The importance of the No Surprises Act (NSA) cannot be overstated, as surprise medical bills have long been burdensome for patients in the U.S. healthcare system. In fact, more than half of all U.S. consumers have received an unexpectedly large medical bills.
The purpose of the No Surprises Act is to prevent surprise out-of-network bills, often for emergency services. For example, if your appendix bursts while at work, you would be rushed to the nearest hospital for an emergency appendectomy. Yet, even if the hospital is in your insurance network, if the surgeon or anesthesiologist who performs the surgery happens to be out of network, you could receive a medical bill of $35,000 or more, even though you have great health insurance.
Another indication that this legislation was sorely needed was the bipartisan support to address surprise bills. In the political climate of the last several years, we aren’t seeing this type of agreement on issues from both parties. Since the act went into effect on Jan. 1, 2022, there will still be a lot to monitor later this year, including a recent Texas court ruling that focuses specifically on the Independent Dispute Resolution (IDR) provision of the act.
Although both sides of the political aisle are in support of eliminating surprise medical bills, there is still some disagreement from provider organizations and payers about what the implementation of the No Surprises Act will look like. In fall 2021, several provider groups, including the Texas Medical Association, filed lawsuits challenging the IDR process, or the process for handling payment disputes between providers and payers for out-of-network charges. Essentially, if the provider and payer cannot come to a decision, the act states that an arbitrator would act as a third party and use the Qualifying Payment Amount (QPA), or the health plan’s average in-network rate, to make a final decision about payment.
Provider groups took action against this IDR process, and in February, Judge Jeremy D. Kernodle, a federal judge in the eastern district of Texas, sided with the Texas Medical Association and agreed to repeal key aspects of the legislation.
As a result, the Centers for Medicare and Medicaid Services (CMS) has since issued new guidance regarding the IDR process for disputing parties. In addition to the QPA, providers can now submit other items for the arbitrator to consider. For example, factors such as the level of training, experience, market share, and quality and outcomes measurements of the provider/facility can now be taken into consideration by the arbitrator during payment disputes.
Implications for Payers, Providers, and Patients
It is important to recognize that only the IDR process and its emphasis on the Qualifying Payment Amount is impacted by this ruling. It is business as usual for all other components of the No Surprises Act. As such, this is not going to negatively affect patients and does not affect the patient-provider dispute resolution process outlined in the NSA.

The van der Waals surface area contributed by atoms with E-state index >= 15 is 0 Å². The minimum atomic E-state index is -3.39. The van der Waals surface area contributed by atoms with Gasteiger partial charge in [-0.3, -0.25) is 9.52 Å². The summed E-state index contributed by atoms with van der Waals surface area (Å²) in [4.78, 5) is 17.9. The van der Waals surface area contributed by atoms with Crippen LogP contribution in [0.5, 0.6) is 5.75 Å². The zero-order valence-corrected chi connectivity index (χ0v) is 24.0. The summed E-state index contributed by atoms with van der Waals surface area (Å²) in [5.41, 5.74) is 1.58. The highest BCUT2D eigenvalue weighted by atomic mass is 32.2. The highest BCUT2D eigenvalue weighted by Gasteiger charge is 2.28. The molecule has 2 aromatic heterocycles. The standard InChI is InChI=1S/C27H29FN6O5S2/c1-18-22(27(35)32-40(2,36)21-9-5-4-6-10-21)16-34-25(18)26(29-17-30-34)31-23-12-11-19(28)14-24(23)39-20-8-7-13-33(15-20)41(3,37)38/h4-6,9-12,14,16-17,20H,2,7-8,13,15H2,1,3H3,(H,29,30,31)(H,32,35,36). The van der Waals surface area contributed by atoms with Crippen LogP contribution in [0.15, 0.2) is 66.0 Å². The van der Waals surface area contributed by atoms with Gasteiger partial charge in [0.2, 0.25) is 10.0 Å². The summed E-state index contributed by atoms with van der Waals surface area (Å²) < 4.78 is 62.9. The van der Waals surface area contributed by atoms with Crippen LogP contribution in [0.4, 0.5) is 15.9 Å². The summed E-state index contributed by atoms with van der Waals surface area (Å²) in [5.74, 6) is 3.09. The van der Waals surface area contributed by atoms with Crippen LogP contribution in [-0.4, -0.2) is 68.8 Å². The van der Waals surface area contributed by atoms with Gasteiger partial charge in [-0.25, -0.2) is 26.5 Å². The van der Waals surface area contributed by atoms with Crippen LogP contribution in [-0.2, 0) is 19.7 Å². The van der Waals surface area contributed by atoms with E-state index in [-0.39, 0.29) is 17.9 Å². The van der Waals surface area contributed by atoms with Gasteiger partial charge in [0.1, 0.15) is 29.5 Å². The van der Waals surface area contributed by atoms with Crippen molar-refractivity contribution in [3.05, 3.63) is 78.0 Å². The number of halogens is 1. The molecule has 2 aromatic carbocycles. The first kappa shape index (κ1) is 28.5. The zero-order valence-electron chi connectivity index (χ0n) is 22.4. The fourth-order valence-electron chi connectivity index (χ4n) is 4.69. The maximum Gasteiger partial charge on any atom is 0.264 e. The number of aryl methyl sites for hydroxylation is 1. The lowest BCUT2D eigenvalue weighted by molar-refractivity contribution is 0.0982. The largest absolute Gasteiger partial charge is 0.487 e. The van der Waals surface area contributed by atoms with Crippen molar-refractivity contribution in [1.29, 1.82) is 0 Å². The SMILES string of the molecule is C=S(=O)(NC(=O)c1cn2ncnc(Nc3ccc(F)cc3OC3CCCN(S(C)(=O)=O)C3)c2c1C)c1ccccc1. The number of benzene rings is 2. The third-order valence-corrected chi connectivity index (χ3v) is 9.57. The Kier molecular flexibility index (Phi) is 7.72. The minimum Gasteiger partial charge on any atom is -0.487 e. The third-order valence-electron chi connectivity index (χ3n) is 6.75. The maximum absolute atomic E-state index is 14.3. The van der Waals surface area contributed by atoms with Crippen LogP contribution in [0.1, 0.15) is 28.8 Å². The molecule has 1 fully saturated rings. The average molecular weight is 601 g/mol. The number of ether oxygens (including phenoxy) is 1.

For providers, this is a definite win, since they are concerned that the QPA does not consider other relevant factors and heavily skews the IDR process in favor of insurers. Or, as the judge explained, the NSA “places its thumb on the scale for the QPA.”
This means that both providers and payers must educate themselves on the changes in the IDR process, revise their policies and procedures accordingly, and educate the appropriate staff. They will also need to keep an eye on the additional lawsuits from organizations such as the American Medical Association and American Hospital Association regarding the IDR process.
This is just the start of additional litigation we are likely to see regarding the IDR process and the weight that it places on the QPA. In addition to these pre-existing lawsuits, the Department of Health and Human Services officially filed an appeal of the Texas court’s decision. Since then, its request that the court pauses its appeal until the final surprise billing rule is announced this summer has been granted. The exact fate of the NSA implementation remains unclear and is likely to continue to evolve during the coming months. Both payers and providers will need to be prepared to adapt and pivot accordingly to uphold the regulations and protect those who matter most – the patients.
About Lynne Rinehimer
Lynne Rinehimer, Esq. has worked in health care compliance and consulting for 24 years. Lynne is a GRC Sales Engineer and Compliance subject matter expert for symplr. Her role involves managing the written regulatory content for the Risk Assessment module of the symplr Compliance product which provides clients with libraries of healthcare regulatory question sets so that they can administer their risk assessment programs. She has worked as a healthcare consultant, conducting compliance risk assessments and drafting Compliance Programs for various healthcare organizations. Lynne is a graduate of the University of Maryland and Villanova University School of Law and is a member of the Pennsylvania Bar Association.